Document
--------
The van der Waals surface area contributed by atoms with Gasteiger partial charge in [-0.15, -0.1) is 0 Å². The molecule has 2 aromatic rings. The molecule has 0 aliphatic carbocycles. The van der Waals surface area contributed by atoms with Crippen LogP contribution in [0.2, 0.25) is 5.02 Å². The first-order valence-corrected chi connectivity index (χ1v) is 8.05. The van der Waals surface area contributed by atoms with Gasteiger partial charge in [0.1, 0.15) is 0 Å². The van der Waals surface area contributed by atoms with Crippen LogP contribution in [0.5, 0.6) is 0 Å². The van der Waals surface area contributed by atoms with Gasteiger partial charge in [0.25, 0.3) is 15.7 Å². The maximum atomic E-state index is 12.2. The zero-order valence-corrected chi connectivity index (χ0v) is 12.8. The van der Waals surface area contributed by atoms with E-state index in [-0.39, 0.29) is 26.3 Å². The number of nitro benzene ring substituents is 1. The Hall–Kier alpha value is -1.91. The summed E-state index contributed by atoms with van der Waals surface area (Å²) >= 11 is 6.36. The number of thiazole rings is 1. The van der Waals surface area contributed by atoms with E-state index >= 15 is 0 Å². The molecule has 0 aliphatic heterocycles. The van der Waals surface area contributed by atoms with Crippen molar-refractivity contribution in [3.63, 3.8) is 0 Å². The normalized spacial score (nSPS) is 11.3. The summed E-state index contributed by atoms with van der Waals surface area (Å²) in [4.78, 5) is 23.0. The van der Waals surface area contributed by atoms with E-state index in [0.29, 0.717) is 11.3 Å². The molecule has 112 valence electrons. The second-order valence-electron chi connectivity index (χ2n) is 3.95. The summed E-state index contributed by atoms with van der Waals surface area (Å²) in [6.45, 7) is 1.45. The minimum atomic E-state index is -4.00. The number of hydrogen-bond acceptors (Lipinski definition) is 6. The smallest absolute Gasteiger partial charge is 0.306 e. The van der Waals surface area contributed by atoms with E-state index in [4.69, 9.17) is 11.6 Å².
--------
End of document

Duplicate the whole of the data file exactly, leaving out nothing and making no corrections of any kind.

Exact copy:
The van der Waals surface area contributed by atoms with Gasteiger partial charge in [-0.15, -0.1) is 0 Å². The molecule has 2 aromatic rings. The molecule has 0 aliphatic carbocycles. The van der Waals surface area contributed by atoms with Crippen LogP contribution in [0.2, 0.25) is 5.02 Å². The first-order valence-corrected chi connectivity index (χ1v) is 8.05. The van der Waals surface area contributed by atoms with Gasteiger partial charge in [0.1, 0.15) is 0 Å². The van der Waals surface area contributed by atoms with Crippen LogP contribution in [0.5, 0.6) is 0 Å². The van der Waals surface area contributed by atoms with Gasteiger partial charge in [0.25, 0.3) is 15.7 Å². The maximum atomic E-state index is 12.2. The zero-order valence-corrected chi connectivity index (χ0v) is 12.8. The van der Waals surface area contributed by atoms with E-state index in [-0.39, 0.29) is 26.3 Å². The number of nitro benzene ring substituents is 1. The Hall–Kier alpha value is -1.91. The summed E-state index contributed by atoms with van der Waals surface area (Å²) >= 11 is 6.36. The number of thiazole rings is 1. The van der Waals surface area contributed by atoms with E-state index >= 15 is 0 Å². The molecule has 0 aliphatic heterocycles. The van der Waals surface area contributed by atoms with Crippen molar-refractivity contribution in [3.63, 3.8) is 0 Å². The normalized spacial score (nSPS) is 11.3. The summed E-state index contributed by atoms with van der Waals surface area (Å²) in [4.78, 5) is 23.0. The van der Waals surface area contributed by atoms with E-state index in [0.29, 0.717) is 11.3 Å². The molecule has 112 valence electrons. The second-order valence-electron chi connectivity index (χ2n) is 3.95. The summed E-state index contributed by atoms with van der Waals surface area (Å²) in [6.45, 7) is 1.45. The minimum atomic E-state index is -4.00. The number of hydrogen-bond acceptors (Lipinski definition) is 6. The smallest absolute Gasteiger partial charge is 0.306 e. The van der Waals surface area contributed by atoms with E-state index in [4.69, 9.17) is 11.6 Å².